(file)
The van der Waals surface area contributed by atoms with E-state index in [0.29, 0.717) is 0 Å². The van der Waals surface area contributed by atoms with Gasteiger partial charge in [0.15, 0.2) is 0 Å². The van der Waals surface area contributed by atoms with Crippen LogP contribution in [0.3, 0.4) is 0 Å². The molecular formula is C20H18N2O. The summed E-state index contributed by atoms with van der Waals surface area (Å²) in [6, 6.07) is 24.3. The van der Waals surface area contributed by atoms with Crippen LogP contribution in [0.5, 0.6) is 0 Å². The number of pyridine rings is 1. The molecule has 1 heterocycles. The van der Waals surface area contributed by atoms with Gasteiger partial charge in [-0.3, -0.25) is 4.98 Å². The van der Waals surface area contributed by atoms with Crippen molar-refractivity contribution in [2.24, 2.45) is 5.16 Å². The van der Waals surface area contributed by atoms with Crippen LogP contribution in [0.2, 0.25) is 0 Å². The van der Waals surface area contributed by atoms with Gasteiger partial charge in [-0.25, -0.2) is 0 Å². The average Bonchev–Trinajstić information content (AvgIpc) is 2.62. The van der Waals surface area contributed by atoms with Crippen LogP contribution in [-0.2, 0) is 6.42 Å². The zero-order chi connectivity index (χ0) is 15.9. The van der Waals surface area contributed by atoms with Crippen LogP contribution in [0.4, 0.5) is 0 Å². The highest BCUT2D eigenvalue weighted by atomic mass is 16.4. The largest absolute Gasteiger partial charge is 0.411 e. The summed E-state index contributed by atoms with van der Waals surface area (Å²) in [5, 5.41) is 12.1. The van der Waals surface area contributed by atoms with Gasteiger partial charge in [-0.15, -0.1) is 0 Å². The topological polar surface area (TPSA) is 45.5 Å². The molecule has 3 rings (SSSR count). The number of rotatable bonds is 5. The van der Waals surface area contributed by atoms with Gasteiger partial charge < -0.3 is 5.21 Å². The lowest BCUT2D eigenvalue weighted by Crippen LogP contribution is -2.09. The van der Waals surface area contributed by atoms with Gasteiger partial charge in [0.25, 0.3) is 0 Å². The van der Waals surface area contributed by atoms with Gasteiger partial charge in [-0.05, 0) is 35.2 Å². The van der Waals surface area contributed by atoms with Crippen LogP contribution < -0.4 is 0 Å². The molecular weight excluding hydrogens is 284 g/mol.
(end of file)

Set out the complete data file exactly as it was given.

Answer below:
The van der Waals surface area contributed by atoms with E-state index in [0.29, 0.717) is 0 Å². The van der Waals surface area contributed by atoms with Gasteiger partial charge in [0.15, 0.2) is 0 Å². The van der Waals surface area contributed by atoms with Crippen LogP contribution in [0.3, 0.4) is 0 Å². The molecular formula is C20H18N2O. The summed E-state index contributed by atoms with van der Waals surface area (Å²) in [6, 6.07) is 24.3. The van der Waals surface area contributed by atoms with Crippen LogP contribution in [0.5, 0.6) is 0 Å². The number of pyridine rings is 1. The molecule has 1 heterocycles. The van der Waals surface area contributed by atoms with Gasteiger partial charge in [-0.3, -0.25) is 4.98 Å². The van der Waals surface area contributed by atoms with Crippen molar-refractivity contribution in [2.24, 2.45) is 5.16 Å². The van der Waals surface area contributed by atoms with Crippen LogP contribution in [0.2, 0.25) is 0 Å². The van der Waals surface area contributed by atoms with Gasteiger partial charge in [-0.25, -0.2) is 0 Å². The average Bonchev–Trinajstić information content (AvgIpc) is 2.62. The van der Waals surface area contributed by atoms with Crippen LogP contribution in [-0.2, 0) is 6.42 Å². The zero-order chi connectivity index (χ0) is 15.9. The van der Waals surface area contributed by atoms with Crippen LogP contribution in [0.4, 0.5) is 0 Å². The highest BCUT2D eigenvalue weighted by atomic mass is 16.4. The largest absolute Gasteiger partial charge is 0.411 e. The summed E-state index contributed by atoms with van der Waals surface area (Å²) in [5, 5.41) is 12.1. The van der Waals surface area contributed by atoms with Gasteiger partial charge in [-0.15, -0.1) is 0 Å². The topological polar surface area (TPSA) is 45.5 Å². The molecule has 3 rings (SSSR count). The number of rotatable bonds is 5. The van der Waals surface area contributed by atoms with Gasteiger partial charge < -0.3 is 5.21 Å². The lowest BCUT2D eigenvalue weighted by Crippen LogP contribution is -2.09. The van der Waals surface area contributed by atoms with Gasteiger partial charge in [0.25, 0.3) is 0 Å². The van der Waals surface area contributed by atoms with Gasteiger partial charge in [-0.05, 0) is 35.2 Å². The van der Waals surface area contributed by atoms with Crippen LogP contribution < -0.4 is 0 Å². The molecular weight excluding hydrogens is 284 g/mol.